When Should You Get Tested For COVID-19?

Get Tested For COVID-19

Despite global vaccination efforts[1], the COVID-19 pandemic remains a public health emergency of international concern.[2] Globally, there have been almost 200 million confirmed cases of SARS-CoV-2. Over four million people have passed away due to COVID-19.

Getting tested for COVID-19 is essential for anyone displaying symptoms, as well as those that might have come into contact with the virus.[3] Today, we look at why testing for COVID-19 is crucial and when you should get tested.

Why Testing Is Important

There are two important reasons why people need to ensure they get tested in certain situations[4]. First, testing allows the individual to become aware of an active Covid-19 infection[5]. By getting tested, people are also helping to prevent and reduce the spreading of COVID-19.[6]

The COVID-19 testing data[7] [8] can be used to track and contain the spread of the pandemic. It also supports the implementation and update of national and local response plans against COVID-19 and its variants.[9]

When You Should Get Tested

There are several cases where a person would qualify for a COVID-19 test[10]. The most obvious reason to get tested is when the person is showing symptoms of COVID-19, including coughing, body aches, fatigue, shortness of breath, and fever. In this case, a PT-PCR laboratory test can confirm whether the person has been infected with the virus[11][12]

In addition to these reasons, it is also advisable to get tested if you have been possibly exposed to the virus. This accounts for individuals who recently interacted with someone who has been confirmed to be positive. The individual should ensure they get tested even if they are asymptomatic. [13]

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Three types of tests are available, including:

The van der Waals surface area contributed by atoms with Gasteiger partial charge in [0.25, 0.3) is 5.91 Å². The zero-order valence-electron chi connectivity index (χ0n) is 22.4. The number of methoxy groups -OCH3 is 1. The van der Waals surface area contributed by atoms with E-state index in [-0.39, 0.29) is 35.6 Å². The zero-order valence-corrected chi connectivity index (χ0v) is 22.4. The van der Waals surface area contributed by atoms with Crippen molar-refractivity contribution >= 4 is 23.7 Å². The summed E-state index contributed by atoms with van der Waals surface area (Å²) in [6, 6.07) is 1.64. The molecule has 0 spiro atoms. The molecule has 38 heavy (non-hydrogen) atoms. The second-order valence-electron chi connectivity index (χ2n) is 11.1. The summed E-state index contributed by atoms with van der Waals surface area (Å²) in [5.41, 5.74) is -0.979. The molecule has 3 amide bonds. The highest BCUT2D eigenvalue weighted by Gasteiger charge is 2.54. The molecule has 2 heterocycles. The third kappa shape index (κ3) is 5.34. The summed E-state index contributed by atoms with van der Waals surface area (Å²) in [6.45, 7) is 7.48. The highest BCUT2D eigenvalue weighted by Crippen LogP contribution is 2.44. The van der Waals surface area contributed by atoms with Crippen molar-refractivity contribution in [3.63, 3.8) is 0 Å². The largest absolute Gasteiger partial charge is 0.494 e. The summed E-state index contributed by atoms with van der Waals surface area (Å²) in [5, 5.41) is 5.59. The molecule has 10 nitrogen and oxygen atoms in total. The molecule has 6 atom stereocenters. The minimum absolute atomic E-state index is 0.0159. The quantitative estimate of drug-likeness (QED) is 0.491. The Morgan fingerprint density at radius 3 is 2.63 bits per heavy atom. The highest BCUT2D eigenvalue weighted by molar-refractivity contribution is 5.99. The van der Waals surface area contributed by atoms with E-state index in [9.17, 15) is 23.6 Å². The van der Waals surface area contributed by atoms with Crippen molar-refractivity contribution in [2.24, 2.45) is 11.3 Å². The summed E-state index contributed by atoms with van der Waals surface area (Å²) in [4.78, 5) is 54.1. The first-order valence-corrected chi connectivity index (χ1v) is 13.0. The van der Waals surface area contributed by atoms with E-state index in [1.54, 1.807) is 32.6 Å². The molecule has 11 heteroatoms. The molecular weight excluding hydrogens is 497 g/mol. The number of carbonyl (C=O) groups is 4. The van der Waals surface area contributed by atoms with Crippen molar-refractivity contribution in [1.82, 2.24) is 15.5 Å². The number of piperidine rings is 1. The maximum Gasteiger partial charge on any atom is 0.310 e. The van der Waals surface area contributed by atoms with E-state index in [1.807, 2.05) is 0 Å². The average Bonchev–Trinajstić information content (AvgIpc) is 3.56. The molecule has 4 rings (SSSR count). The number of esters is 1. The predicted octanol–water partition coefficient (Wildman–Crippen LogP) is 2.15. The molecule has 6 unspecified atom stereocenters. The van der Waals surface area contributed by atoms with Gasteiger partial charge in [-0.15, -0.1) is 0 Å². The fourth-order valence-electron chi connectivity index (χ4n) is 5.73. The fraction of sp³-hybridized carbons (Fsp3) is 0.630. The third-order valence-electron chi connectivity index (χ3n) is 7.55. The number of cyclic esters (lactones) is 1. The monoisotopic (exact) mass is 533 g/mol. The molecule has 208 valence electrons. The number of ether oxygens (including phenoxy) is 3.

● PCR, also known as a molecular test.

● Antigen tests, which identify proteins that are found on the virus’s surface.

● Antibody tests are used to measure an individual’s antibody response to a COVID-19 infection or vaccination.

How To Get Tested

COVID-19 tests are readily available at most health centers[14][15], making it easier for a person to get tested for COVID-19. Antigen and molecular tests involve collecting a mucus sample at the back of the throat. Mucus may also be collected from the nose.[16] A cotton swab is used in the process.[17]

It is generally advisable for a patient to get in touch with their healthcare provider[18]. This should be done if symptoms are displayed or if the person was recently exposed to someone with COVID-19.

The healthcare provider may advise the patient where they can carry out the test. Some tests, such as Rapid Diagnostic Tests,[19] can provide fast results, while others require a sample to be submitted to a laboratory.

It is important to understand that a sample tested at a lab will take longer before a result is available. In most cases, patients can know whether or not they have COVID-19 within 48 hours[20].